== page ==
“My No. 1 passion is to make everybody here a winner,” he said. “Someday if there’s a legacy here, I’d like people to say, ‘When he showed up it was in bad shape and when he left it was in great shape. We had a lot of fun and made it a success.’”
MOVERS & SHAKERS FINALISTS
Brock Elliott, President
Kelowna, British Columbia
When asked why Campion Marine has invested so heavily in eco-friendly technology, company President Brock Elliott has a simple answer: “It’s the right thing to do.”
From research into electric outboards to building with bioresins to improving recycling efforts, Campion has wholeheartedly embraced green practices under Elliott’s leadership the last several years.
“Our industry is not considered a real green industry,” he said. “If we can do something, it’s important to us, it’s important to me.”
Campion’s dive into green technology started simply enough when Ashland Composites contacted the company in 2008 to ask if Campion would build a boat using Ashland’s new Envirez bioresins.
Although a global company, Ashland has a plant in Kelowna, making Campion a natural partner for the venture. Campion agreed to build two boats with the soy- and corn-based resins, an 18-foot Chase 550 and a 21.5-foot Chase 600.
“We built them and beat the hell out of them on Lake Okanagan,” Elliott said. “We froze them in the winter, baked them in the hot summers. Two years of testing them and the boats were phenomenal with no issues at all.”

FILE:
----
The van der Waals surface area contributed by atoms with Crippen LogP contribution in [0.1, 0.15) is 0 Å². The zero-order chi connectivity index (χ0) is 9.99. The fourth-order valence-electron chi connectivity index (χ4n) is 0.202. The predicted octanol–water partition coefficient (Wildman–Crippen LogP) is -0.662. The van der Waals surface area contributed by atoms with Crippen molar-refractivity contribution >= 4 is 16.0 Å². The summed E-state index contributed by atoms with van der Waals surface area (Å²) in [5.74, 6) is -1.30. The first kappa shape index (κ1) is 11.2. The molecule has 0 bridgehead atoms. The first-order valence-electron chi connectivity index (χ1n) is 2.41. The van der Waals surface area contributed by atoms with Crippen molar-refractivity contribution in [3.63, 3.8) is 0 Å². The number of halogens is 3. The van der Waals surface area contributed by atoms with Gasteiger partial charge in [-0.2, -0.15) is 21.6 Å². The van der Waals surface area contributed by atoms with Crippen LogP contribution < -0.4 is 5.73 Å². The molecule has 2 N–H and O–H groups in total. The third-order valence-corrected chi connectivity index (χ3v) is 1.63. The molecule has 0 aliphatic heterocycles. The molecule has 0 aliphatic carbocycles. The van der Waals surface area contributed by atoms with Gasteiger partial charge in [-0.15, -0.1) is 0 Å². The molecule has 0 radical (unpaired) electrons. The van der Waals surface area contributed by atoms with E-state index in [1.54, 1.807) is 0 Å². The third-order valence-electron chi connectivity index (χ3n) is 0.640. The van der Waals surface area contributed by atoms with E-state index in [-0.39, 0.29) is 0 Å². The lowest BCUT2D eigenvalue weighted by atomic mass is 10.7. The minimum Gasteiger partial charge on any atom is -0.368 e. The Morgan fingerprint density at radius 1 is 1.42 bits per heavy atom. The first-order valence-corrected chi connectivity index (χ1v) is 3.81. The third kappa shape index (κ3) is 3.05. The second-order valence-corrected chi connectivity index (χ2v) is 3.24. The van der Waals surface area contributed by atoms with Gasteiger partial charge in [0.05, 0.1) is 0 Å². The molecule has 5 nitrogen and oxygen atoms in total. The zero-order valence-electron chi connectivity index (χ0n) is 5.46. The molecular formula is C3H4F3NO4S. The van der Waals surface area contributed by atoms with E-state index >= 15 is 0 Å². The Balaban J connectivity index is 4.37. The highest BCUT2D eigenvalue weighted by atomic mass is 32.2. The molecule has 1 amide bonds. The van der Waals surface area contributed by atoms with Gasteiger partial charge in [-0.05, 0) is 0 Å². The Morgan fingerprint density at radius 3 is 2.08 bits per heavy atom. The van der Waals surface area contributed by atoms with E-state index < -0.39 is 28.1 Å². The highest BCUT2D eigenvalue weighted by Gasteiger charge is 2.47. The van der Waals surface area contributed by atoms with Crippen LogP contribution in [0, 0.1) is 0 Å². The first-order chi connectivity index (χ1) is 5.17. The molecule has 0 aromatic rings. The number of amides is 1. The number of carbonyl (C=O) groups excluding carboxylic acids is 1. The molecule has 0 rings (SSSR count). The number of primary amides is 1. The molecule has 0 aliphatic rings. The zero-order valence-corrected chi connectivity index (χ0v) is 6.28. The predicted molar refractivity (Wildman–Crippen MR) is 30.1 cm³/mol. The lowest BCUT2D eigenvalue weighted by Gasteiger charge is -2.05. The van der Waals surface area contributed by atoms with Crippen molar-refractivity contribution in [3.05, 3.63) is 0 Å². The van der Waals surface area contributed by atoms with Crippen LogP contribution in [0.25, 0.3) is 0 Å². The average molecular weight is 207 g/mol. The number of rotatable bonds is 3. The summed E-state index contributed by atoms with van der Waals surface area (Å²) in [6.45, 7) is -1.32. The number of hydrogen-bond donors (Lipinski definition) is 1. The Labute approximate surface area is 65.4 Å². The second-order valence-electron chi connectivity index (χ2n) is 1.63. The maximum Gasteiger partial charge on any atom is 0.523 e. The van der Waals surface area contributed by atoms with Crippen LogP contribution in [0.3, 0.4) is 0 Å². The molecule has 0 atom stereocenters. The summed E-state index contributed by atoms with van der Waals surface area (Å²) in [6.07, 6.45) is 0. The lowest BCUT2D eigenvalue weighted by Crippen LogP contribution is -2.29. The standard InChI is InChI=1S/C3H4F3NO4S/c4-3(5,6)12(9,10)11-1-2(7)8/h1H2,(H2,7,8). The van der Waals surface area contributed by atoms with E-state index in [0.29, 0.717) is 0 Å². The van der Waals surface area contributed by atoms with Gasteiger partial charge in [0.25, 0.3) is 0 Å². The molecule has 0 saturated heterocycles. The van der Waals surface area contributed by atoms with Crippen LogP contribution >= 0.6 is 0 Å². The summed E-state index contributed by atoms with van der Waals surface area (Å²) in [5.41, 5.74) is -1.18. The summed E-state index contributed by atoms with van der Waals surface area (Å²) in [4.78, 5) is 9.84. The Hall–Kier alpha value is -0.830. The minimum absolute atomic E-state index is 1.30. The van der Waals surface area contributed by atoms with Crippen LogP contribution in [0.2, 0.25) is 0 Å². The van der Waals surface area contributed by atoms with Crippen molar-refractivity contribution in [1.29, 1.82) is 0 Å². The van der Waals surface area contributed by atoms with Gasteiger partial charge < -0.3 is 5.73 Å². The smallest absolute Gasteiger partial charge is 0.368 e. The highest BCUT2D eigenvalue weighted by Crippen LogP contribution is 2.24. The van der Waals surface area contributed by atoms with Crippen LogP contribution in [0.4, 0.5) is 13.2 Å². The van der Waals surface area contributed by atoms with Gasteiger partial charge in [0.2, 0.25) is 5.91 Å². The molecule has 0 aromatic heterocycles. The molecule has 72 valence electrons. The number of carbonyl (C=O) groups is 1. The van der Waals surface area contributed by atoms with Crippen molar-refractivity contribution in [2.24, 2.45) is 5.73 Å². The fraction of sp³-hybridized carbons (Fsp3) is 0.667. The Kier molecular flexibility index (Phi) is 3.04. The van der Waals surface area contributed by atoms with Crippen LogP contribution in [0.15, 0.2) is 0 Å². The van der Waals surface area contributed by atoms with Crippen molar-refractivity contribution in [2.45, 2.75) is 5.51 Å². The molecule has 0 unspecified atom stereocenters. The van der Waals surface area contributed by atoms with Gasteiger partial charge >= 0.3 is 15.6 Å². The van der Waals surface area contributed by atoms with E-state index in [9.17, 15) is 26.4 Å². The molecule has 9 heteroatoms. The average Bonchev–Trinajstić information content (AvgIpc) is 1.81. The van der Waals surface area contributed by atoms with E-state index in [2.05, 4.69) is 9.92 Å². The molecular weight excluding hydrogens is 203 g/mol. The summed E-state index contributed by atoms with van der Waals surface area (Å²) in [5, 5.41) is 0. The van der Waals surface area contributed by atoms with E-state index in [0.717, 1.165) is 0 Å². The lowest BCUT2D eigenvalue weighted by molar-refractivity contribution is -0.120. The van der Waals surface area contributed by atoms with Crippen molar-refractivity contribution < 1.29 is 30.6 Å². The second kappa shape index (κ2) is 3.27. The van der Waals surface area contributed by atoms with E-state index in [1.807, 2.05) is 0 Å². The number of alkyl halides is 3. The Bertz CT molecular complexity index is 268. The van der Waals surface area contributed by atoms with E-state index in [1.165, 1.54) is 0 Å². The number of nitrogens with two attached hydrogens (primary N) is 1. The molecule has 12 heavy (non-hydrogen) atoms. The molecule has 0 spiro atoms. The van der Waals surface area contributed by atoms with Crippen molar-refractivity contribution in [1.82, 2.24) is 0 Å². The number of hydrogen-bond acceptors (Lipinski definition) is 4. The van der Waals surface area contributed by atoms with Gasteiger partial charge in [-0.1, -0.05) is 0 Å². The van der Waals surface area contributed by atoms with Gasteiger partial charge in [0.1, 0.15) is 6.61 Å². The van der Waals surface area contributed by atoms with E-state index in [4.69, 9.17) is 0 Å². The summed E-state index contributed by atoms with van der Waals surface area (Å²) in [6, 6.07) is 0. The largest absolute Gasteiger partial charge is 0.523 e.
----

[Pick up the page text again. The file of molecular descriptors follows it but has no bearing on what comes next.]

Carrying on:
The success of those boats prompted Campion to switch over completely to building all of its models with bioresins starting in 2010. At the same time, Mark Hayhoe, an Ontario business owner who was looking for an eco-friendly boat, heard about Campion’s work with Envirez and contacted the company about building him a bioresin, biodiesel-powered boat. Using a modified Volvo engine, Campion was able to get him the boat he wanted.
Although built as a one-off, it led Elliott to the important “a-ha” moment that completely changed Campion. On the way home from showing Hayhoe’s boat at the 2010 Toronto International Boat Show, Elliott asked himself what if Campion applied the lean manufacturing methods it was already using to going green?